But on at least seven occasions, MSHA has formally published the results.

Five of those seven accidents involved major mine explosions that killed 37 miners in four states. The other two involve an Arizona copper mine accident that killed four workers in August 1993 and the October 2000 coal-waste impoundment that spilled millions of gallon of slurry in Eastern Kentucky.

In each of the explosions, special MSHA investigators found that the agency’s inspectors and managers had failed to ensure that coal companies properly performed the most basic safety checks: examinations required before every shift of miners goes to work.

At the Fire Creek Inc. No. 1 Mine in McDowell County, two miners died in a Jan. 16, 1991, methane explosion. As part of its accident investigation, MSHA found that Fire Creek managers had not conducted pre-shift examinations.

Six mine officials and Fire Creek Inc. pleaded guilty to criminal mine safety violations for falsifying safety records and failing to perform pre-shift examinations. In its internal review, a team of MSHA officials found that agency inspectors did not make sure Fire Creek was doing these examinations.

During four of the five consecutive inspections before the explosion, MSHA inspectors did not arrive at Fire Creek before miners went underground. Therefore, the internal review found, MSHA inspectors “could not have determined whether pre-shift examinations had been made before the miners entered the active underground workings.”

MSHA internal reviews also found a failure to ensure operators conducted pre-shift examinations before the William Station and Jim Walter disasters, and before the March 1992 explosion that killed four workers at Consol Energy’s Blacksville No. 1 Mine in Monongalia County and the December 1992 explosion that killed eight workers at Southmountain Coal Co.’s No. 3 Mine in Wise County, Va.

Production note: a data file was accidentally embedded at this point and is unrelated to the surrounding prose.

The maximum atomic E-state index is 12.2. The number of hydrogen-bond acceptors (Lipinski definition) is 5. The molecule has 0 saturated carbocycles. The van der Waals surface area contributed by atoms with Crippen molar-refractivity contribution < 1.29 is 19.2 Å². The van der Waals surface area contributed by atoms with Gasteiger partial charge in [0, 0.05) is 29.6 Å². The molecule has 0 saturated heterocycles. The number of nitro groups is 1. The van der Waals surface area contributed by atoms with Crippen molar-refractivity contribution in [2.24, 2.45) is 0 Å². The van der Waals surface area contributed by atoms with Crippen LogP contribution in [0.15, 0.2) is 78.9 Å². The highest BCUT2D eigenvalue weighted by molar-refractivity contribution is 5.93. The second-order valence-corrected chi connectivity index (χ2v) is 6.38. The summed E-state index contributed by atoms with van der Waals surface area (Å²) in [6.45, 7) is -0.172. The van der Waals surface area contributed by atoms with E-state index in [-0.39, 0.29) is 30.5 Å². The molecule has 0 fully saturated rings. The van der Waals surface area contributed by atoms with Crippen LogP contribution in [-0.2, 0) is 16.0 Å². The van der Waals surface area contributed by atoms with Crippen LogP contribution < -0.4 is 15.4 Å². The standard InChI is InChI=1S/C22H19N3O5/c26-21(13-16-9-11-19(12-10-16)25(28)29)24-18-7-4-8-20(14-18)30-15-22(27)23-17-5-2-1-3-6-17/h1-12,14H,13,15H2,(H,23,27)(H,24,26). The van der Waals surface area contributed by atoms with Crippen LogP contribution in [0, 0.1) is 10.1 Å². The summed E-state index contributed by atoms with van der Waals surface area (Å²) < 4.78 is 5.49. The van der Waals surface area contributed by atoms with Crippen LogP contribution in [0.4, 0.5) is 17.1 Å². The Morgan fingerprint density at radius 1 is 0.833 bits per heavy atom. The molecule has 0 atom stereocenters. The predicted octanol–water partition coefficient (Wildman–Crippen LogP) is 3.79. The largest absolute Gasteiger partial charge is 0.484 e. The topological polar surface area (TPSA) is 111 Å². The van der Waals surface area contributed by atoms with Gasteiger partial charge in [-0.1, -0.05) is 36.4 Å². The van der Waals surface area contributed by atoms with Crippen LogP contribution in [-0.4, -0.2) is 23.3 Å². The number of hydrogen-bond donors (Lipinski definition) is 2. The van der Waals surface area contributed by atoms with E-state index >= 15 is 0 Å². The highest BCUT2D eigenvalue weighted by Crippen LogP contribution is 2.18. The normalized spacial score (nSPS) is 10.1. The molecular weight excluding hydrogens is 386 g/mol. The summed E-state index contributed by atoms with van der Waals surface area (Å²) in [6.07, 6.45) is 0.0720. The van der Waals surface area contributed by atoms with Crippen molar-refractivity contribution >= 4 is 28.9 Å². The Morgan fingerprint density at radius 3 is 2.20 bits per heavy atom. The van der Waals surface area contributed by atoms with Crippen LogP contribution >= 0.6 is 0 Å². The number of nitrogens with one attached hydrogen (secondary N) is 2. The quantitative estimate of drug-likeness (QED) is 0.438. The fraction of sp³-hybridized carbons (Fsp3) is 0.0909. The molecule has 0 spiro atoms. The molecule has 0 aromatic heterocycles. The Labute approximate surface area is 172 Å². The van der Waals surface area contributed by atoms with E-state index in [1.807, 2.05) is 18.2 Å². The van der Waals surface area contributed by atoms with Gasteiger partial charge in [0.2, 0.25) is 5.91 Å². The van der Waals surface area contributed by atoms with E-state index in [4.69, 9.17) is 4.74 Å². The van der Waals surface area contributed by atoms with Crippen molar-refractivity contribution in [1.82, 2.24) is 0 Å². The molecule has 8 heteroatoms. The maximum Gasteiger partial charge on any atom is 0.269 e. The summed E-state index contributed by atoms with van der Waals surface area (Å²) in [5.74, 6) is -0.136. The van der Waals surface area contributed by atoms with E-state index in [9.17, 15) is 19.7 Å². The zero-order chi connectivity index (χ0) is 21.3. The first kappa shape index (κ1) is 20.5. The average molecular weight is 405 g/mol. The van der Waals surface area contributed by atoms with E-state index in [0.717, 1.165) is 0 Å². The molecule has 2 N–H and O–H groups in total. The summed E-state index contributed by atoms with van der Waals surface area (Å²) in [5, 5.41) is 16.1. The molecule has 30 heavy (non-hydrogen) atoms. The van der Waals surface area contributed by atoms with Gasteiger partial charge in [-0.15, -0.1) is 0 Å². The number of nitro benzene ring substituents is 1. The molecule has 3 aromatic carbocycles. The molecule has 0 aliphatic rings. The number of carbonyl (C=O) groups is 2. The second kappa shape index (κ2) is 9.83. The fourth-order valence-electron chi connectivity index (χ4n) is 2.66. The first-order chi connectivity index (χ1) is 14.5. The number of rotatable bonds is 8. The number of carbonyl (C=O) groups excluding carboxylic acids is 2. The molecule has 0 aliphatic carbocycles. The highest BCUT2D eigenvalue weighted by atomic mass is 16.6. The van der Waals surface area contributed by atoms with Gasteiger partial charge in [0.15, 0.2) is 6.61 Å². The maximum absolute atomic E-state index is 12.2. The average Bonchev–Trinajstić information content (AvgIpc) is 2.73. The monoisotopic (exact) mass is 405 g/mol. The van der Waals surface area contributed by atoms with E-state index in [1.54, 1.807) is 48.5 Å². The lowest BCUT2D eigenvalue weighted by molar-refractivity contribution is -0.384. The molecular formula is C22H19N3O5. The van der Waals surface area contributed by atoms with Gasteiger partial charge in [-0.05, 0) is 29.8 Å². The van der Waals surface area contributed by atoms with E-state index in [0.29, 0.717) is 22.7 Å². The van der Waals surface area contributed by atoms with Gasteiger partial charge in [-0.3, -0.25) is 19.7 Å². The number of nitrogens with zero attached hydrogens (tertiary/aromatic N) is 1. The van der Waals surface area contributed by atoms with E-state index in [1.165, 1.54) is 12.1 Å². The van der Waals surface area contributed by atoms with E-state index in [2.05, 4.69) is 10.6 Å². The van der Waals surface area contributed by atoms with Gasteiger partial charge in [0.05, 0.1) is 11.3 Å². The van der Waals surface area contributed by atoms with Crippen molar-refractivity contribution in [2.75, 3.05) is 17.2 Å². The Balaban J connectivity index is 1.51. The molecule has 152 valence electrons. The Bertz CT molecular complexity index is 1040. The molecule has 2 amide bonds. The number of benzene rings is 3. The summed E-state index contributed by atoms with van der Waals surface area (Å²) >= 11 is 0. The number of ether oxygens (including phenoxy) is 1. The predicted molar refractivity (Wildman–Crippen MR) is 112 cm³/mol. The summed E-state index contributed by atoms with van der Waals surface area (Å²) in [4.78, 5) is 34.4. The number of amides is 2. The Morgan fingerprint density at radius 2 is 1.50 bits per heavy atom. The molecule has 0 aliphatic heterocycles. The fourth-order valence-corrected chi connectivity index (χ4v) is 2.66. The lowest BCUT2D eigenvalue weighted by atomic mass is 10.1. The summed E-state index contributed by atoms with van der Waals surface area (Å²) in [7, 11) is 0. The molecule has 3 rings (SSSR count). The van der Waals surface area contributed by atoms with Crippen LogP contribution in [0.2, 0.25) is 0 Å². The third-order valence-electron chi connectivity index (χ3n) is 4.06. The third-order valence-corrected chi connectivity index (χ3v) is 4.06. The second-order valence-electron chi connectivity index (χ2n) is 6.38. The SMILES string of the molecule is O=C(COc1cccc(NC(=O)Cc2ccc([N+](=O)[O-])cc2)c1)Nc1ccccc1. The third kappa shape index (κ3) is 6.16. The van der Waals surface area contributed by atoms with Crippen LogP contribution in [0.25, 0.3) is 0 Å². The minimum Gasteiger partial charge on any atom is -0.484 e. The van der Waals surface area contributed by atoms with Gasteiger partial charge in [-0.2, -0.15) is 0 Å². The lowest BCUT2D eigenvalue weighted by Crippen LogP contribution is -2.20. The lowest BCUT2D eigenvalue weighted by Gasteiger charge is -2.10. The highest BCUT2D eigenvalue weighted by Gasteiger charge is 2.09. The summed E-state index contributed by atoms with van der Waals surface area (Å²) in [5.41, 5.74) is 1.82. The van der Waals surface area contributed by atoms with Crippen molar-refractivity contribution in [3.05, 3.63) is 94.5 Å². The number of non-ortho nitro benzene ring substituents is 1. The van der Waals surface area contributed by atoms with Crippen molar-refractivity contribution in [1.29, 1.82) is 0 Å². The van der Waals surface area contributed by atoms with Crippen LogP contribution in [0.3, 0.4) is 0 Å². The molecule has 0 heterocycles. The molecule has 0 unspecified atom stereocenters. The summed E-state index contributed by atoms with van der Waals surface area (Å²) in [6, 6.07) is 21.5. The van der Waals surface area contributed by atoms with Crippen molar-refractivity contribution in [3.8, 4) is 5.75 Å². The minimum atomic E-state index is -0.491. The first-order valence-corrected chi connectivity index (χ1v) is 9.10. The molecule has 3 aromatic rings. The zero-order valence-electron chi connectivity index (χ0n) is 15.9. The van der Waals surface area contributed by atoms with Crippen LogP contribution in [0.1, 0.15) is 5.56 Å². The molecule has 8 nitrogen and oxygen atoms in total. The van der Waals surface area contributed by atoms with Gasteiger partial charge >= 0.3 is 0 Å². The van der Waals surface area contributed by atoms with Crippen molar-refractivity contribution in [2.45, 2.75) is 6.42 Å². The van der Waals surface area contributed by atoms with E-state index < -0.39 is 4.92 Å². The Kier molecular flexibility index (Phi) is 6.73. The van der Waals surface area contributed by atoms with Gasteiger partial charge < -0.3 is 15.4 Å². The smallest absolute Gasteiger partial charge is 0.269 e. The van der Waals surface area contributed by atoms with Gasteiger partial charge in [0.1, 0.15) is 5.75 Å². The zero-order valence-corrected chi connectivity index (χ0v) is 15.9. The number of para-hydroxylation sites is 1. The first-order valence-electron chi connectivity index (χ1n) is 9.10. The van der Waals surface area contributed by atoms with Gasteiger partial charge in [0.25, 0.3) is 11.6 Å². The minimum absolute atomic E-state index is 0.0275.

In at least three of the explosions, MSHA reviews found that agency officials did not ensure that mine operators complied with mine ventilation plans and sought government approval before changing those plans.

After some of the explosions, MSHA investigators found that accidents occurred at least in part because the agency failed to write safety rules that were required by Congress.

At Blacksville No. 1, a Consol employee and three contractors died while sealing a mine shaft. The contractors had not received training for working near hazardous mining operations, such as methane-emitting shafts.

But MSHA had not written rules to spell out the requirements for such training. When it passed the 1977 Federal Mine Safety Act, Congress required MSHA to write those regulations. Lawmakers did not provide a deadline for doing so.

When it wrote some training rules in October 1978, MSHA exempted these types of contractors from training requirements. The agency said it would write rules for them later.

“MSHA did not address this issue again as a regulatory matter until April 23, 1990,” the internal review of the Blacksville explosion said. MSHA added the contractor training to its regulatory agenda, but then dropped the proposal again in April 1991.

In its review of agency actions surrounding the Martin County slurry impoundment, MSHA found that agency officials did not heed warnings of serious problems at the Massey Energy facility.

The MSHA internal review found that top agency officials ignored staffers who recommended additional studies and safety precautions. Also, the internal review found that agency officials did not follow standard procedures when they reviewed plans for the impoundment.